Shivers is one highlight of tonight’s set. Written by Roland Howard, an Australian music legend in himself. Founder of the Birthday Party with Nick Cave, this one from the earlier version of that band as Boys Next Door. I’ve been contemplating suicide. Aching and dripping with pain. It is also wound together with a great melody and carries itself a little like the later Velvet Underground.

Follow that with Misery. It’s about depression but the song is upbeat and done in the style of Johnny Cash at Sun Studios. Daunt matching the lower register vocals.

Methadone Days and the guitar jangles with some counterpoint from the pedal steel. Bright and uplifting, more Sweetheart of the Rodeo than Gilded Palace of Sin. The antidote companion to Heroin.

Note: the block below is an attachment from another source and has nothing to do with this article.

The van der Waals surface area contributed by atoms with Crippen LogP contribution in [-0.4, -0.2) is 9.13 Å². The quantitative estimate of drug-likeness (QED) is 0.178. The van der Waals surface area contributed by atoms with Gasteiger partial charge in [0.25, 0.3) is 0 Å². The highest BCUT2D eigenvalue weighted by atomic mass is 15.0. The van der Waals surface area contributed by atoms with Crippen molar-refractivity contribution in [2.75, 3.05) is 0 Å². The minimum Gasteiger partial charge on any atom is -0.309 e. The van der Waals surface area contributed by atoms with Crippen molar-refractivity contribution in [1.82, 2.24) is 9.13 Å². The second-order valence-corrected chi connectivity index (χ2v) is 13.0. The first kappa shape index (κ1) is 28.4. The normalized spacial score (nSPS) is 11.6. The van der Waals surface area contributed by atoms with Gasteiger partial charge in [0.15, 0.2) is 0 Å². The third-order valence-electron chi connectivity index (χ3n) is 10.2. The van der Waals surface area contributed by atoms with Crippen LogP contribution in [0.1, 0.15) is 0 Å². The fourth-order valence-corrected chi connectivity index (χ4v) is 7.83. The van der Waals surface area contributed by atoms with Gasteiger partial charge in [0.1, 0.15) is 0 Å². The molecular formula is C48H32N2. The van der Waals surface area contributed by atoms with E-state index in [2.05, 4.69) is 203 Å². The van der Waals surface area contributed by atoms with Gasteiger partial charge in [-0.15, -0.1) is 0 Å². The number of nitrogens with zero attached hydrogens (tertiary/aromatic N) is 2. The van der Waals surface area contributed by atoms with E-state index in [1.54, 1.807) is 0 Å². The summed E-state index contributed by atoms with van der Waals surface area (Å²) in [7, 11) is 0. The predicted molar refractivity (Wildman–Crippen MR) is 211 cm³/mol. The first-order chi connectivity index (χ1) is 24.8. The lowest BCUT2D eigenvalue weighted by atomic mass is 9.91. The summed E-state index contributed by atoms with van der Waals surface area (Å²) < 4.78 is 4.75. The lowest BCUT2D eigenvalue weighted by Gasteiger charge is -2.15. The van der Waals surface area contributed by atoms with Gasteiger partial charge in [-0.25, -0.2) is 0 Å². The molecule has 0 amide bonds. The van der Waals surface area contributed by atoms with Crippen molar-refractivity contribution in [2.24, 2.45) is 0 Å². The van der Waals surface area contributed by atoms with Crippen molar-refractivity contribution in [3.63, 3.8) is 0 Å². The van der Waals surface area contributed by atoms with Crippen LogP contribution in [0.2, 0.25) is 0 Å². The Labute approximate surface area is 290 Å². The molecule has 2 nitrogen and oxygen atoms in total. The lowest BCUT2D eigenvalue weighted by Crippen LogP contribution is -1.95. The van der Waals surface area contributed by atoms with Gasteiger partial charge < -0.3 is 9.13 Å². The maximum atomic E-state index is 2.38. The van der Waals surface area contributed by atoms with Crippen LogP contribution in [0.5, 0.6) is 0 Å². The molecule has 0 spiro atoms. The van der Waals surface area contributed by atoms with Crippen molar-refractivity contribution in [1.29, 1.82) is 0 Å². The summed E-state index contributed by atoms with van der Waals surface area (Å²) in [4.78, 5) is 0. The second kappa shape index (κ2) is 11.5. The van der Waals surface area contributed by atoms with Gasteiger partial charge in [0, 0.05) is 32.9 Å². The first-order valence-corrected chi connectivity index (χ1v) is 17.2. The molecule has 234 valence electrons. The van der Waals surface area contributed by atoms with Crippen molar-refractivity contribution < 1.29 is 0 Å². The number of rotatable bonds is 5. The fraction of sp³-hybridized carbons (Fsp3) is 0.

Rock and Roll does have similar opening riffs to the Velvet’s song. Funk rhythm as well as Rock.

What I Done to Her. Written by Tex Perkins. A Creedence style guitar intro and the band work this up to a nice Country Rock swing.

Similar feel to Set Me Free. I hang my head and pray that I will die. Nice Country Swing rhythm.

Daunt has lived for long periods in Melbourne. The best Australian music resides there. There is a bit of Nick Cave in Gypsy. Ominous and downbeat with some voodoo spirit informing this dark territory. Pedal steel imitates horns.

Tony Daunt may have found a home on high. They don’t play often but well worth looking out for.

Matt Joe Gow